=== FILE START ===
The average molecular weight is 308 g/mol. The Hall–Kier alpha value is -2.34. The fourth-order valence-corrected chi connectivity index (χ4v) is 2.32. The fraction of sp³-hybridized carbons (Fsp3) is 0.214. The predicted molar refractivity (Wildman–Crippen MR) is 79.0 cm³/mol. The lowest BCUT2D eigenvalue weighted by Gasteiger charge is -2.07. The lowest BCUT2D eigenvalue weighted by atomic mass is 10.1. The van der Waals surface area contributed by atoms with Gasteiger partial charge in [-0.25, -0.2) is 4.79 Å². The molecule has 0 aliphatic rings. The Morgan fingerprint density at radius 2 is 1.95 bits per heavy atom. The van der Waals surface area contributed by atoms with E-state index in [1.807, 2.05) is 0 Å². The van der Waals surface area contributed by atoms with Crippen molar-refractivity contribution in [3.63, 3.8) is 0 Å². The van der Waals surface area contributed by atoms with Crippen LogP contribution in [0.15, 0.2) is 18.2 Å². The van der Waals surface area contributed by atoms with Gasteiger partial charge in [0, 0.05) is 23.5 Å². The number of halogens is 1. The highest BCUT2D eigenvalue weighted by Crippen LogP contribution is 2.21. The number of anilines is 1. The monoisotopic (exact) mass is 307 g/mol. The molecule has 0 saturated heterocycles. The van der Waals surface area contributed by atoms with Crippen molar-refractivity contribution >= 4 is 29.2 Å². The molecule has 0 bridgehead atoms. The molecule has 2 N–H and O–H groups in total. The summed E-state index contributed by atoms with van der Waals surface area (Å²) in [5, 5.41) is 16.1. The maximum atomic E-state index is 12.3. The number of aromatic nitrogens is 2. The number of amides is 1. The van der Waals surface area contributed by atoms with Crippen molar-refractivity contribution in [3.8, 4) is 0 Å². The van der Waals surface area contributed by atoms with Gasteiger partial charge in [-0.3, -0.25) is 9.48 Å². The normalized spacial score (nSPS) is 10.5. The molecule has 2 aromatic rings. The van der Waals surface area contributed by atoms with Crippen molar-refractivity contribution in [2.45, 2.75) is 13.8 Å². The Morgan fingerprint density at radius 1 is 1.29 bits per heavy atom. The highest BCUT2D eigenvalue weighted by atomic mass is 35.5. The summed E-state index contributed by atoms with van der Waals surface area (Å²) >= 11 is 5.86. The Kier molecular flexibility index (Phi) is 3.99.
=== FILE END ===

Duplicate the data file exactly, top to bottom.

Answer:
The average molecular weight is 308 g/mol. The Hall–Kier alpha value is -2.34. The fourth-order valence-corrected chi connectivity index (χ4v) is 2.32. The fraction of sp³-hybridized carbons (Fsp3) is 0.214. The predicted molar refractivity (Wildman–Crippen MR) is 79.0 cm³/mol. The lowest BCUT2D eigenvalue weighted by Gasteiger charge is -2.07. The lowest BCUT2D eigenvalue weighted by atomic mass is 10.1. The van der Waals surface area contributed by atoms with Gasteiger partial charge in [-0.25, -0.2) is 4.79 Å². The molecule has 0 aliphatic rings. The Morgan fingerprint density at radius 2 is 1.95 bits per heavy atom. The van der Waals surface area contributed by atoms with E-state index in [1.807, 2.05) is 0 Å². The van der Waals surface area contributed by atoms with Crippen molar-refractivity contribution in [3.63, 3.8) is 0 Å². The van der Waals surface area contributed by atoms with Crippen LogP contribution in [0.15, 0.2) is 18.2 Å². The van der Waals surface area contributed by atoms with Gasteiger partial charge in [0, 0.05) is 23.5 Å². The number of halogens is 1. The highest BCUT2D eigenvalue weighted by Crippen LogP contribution is 2.21. The number of anilines is 1. The monoisotopic (exact) mass is 307 g/mol. The molecule has 0 saturated heterocycles. The van der Waals surface area contributed by atoms with Crippen molar-refractivity contribution >= 4 is 29.2 Å². The molecule has 0 bridgehead atoms. The molecule has 2 N–H and O–H groups in total. The summed E-state index contributed by atoms with van der Waals surface area (Å²) in [5, 5.41) is 16.1. The maximum atomic E-state index is 12.3. The number of aromatic nitrogens is 2. The number of amides is 1. The van der Waals surface area contributed by atoms with Crippen molar-refractivity contribution in [3.8, 4) is 0 Å². The van der Waals surface area contributed by atoms with Gasteiger partial charge in [-0.3, -0.25) is 9.48 Å². The normalized spacial score (nSPS) is 10.5. The molecule has 2 aromatic rings. The van der Waals surface area contributed by atoms with Crippen molar-refractivity contribution in [2.45, 2.75) is 13.8 Å². The Morgan fingerprint density at radius 1 is 1.29 bits per heavy atom. The highest BCUT2D eigenvalue weighted by atomic mass is 35.5. The summed E-state index contributed by atoms with van der Waals surface area (Å²) >= 11 is 5.86. The Kier molecular flexibility index (Phi) is 3.99.